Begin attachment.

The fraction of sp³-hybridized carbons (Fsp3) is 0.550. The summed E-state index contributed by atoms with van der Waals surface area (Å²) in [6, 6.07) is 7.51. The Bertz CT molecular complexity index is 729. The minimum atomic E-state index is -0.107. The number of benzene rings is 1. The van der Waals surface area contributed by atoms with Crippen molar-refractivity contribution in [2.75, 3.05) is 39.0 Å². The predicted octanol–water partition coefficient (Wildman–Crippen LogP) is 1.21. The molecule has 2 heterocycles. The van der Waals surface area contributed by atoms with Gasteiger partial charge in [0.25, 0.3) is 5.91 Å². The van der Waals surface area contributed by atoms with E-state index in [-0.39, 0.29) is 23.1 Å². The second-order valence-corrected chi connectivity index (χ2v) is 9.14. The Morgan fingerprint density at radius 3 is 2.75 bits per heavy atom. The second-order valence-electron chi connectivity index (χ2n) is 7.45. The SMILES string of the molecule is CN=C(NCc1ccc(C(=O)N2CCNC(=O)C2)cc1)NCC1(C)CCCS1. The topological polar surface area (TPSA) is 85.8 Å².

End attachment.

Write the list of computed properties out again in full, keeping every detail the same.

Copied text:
The fraction of sp³-hybridized carbons (Fsp3) is 0.550. The summed E-state index contributed by atoms with van der Waals surface area (Å²) in [6, 6.07) is 7.51. The Bertz CT molecular complexity index is 729. The minimum atomic E-state index is -0.107. The number of benzene rings is 1. The van der Waals surface area contributed by atoms with Crippen molar-refractivity contribution in [2.75, 3.05) is 39.0 Å². The predicted octanol–water partition coefficient (Wildman–Crippen LogP) is 1.21. The molecule has 2 heterocycles. The van der Waals surface area contributed by atoms with Gasteiger partial charge in [0.25, 0.3) is 5.91 Å². The van der Waals surface area contributed by atoms with E-state index in [-0.39, 0.29) is 23.1 Å². The second-order valence-corrected chi connectivity index (χ2v) is 9.14. The Morgan fingerprint density at radius 3 is 2.75 bits per heavy atom. The second-order valence-electron chi connectivity index (χ2n) is 7.45. The SMILES string of the molecule is CN=C(NCc1ccc(C(=O)N2CCNC(=O)C2)cc1)NCC1(C)CCCS1. The topological polar surface area (TPSA) is 85.8 Å².